Assessing environmental and contaminant stressors in a benthic amphipod

Detta är en avhandling från Stockholm : Department of Applied Environmental Science (ITM), Stockholm University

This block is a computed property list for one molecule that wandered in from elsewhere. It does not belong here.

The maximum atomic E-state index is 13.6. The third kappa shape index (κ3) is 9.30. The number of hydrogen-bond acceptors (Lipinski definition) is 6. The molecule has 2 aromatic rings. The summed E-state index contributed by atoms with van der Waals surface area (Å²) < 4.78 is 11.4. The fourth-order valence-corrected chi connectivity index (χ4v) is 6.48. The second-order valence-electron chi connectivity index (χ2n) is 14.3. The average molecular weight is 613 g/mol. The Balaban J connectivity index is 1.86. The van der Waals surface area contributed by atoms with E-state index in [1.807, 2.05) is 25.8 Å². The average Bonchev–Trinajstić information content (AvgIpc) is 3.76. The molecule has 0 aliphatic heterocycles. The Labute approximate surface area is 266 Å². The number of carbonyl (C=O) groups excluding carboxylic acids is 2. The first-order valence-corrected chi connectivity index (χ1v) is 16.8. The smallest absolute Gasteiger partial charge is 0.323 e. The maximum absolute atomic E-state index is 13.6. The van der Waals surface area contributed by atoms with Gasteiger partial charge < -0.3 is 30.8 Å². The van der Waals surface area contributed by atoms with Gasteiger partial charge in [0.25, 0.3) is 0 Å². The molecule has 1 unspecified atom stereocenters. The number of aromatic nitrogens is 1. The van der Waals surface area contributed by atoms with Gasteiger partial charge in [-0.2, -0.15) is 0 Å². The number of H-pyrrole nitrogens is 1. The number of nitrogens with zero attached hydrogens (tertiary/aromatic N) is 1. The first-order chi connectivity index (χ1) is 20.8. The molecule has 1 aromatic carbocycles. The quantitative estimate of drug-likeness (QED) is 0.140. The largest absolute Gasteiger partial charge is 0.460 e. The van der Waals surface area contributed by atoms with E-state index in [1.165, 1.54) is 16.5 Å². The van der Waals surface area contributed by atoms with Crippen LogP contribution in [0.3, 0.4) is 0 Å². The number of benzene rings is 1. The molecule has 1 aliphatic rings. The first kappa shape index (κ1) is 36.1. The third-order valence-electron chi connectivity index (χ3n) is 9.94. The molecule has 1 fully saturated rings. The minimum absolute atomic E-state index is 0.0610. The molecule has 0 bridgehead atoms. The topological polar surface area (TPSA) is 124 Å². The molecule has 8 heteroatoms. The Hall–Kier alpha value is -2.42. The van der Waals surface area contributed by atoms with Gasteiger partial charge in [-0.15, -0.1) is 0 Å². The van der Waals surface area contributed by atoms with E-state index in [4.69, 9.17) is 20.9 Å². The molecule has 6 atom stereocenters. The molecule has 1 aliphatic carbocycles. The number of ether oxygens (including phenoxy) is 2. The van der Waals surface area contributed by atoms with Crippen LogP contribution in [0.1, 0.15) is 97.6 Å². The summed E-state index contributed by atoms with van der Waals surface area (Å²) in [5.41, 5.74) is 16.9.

Sammanfattning: Organisms in the aquatic environment encounter numerous stressors throughout their lifespan. Some of them are biotic such as food availability, predators and parasites. Others are abiotic and include shifting salinity and temperature change among others. Stressors with anthropogenic origin (for example pollution) add to these challenges and can interfere with the organisms´ ability to adapt, survive and successfully reproduce. This thesis focuses on the benthic amphipod Monoporeia affinis and how it responds to environmental (food availability and increased temperature) and contaminant (fenarimol, PFOS and TBT) stressors. M. affinis is a key species in the soft bottoms of the Baltic Sea and inland lakes in Scandinavia. It is considered particularly sensitive to contaminant exposure, especially during the reproduction. The animals were exposed to both single and combined stressors in soft-bottom microcosms during sexual maturation and mating.  Adverse effects on survival and reproduction as well as parasite infection, hormonal status and protein damage were analyzed and evaluated for potential population effects and any synergisms between stressors. Results from these studies give support to M. affinis being a sensitive crustacean in terms of contaminant stress. Female sexual maturation is reliant on sufficient food availability and sexual maturation in both sexes is vulnerable to increased water temperatures affecting reproduction fitness. Increased water temperature also acts synergistically with contaminant stress in decreasing the amount of viable eggs and embryos. Ecologically realistic concentrations of perfluorooctane sulfonate (PFOS) and tributyltin (TBT) severely increase the number of parasite infected animals. These results indicate that the M. affinis populations in the field could be adversely affected by pollutant exposure. Effects that could be enhanced by the predicted increase in water temperature due to global warming.

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